I’ve been reading Willa Cather’s Death Comes for the Archbishop , struck by the austere beauty of the landscape she paints:
In all his travels, the Bishop had seen no country like this. From the flat red sea of sand rose great rock mesas, generally Gothic in outline, resembling vast cathedrals. They were not crowded together in disorder, but placed in wide spaces, long vistas between . . . . The sandy soil of the plain had a light sprinkling of junipers, and was splotched with masses of blooming rabbit brushthat olive-colored plant that grows in high waves like a tossing sea, at this season covered with a thatch of bloom, yellow as gorse, or orange like marigolds.
This mesa plain had an appearance of great antiquity, and of incompleteness; as if, with all the materials for world-making assembled, the Creator had desisted, gone away and left everything on the point of being brought together, on the eve of being arranged into a mountain plain, plateau. The county was still waiting to be made into a landscape.
Silent and barren, craggy and unknownalmost uncreated in its solitary expanse. Not unlike the human heart. But, as Bishop Latour will come to realize, the land is set alive with the occasional dogged spring, and aglitter with the burning sun. The desert, also, has its blooms.
Then, after a decade of working in the New Mexico mission, the bishop is parted from his longtime friend and faithful vicar, who sets off for Colorado on a mission of his own:
Father Joseph drew rein and looked back at the town lying rosy in the morning light, the mountain behind it, and the hills close about it like two encircling arms. ” Auspice, Maria! ” he murmured as he turned his back on these familiar things.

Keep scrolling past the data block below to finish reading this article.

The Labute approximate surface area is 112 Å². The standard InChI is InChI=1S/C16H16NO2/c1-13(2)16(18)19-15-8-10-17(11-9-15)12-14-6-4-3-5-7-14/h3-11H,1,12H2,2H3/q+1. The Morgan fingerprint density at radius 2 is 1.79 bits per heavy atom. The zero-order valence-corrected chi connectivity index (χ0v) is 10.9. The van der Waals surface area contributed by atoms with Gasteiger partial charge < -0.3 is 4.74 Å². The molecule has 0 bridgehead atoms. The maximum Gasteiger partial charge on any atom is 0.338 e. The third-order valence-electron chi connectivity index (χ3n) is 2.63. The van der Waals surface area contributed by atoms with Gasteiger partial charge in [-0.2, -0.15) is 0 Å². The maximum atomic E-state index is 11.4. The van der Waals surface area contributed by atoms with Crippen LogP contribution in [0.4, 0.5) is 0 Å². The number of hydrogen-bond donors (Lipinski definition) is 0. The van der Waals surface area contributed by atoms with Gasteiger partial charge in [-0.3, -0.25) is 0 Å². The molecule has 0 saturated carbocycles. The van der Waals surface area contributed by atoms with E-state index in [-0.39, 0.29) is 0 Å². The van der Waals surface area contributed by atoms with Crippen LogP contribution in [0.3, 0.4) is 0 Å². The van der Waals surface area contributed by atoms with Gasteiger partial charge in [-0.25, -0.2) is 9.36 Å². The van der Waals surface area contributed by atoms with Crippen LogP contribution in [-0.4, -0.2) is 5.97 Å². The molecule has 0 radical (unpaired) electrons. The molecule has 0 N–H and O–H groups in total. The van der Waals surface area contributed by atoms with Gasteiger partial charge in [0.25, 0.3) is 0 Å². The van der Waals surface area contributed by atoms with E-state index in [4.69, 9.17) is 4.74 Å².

The Bishop rode home to his solitude. He was forty-seven years old, and he had been a missionary in the New World for twenty yearsten of them in New Mexico. If he were a parish priest at home, there would be nephews coming to him for help in their Latin or a bit of pocket-money; nieces to run into his garden and bring their sewing and keep an eye on his housekeeping. All the way home he indulged in such reflections as any bachelor nearing fifty might have.
But when he entered his study, he seemed to come back to reality, to the sense of a Presence awaiting him. The curtain of the arched doorway had scarcely fallen behind him when that feeling of personal loneliness was gone, and a sense of loss was replaced by a sense of restoration. He sat down before his desk, deep in reflection. It was this solitariness of love in which a priest’s life could be like his Master’s. It was not a solitude of atrophy, of negation, but of perpetual flowering.
The desert, also, has its blooms.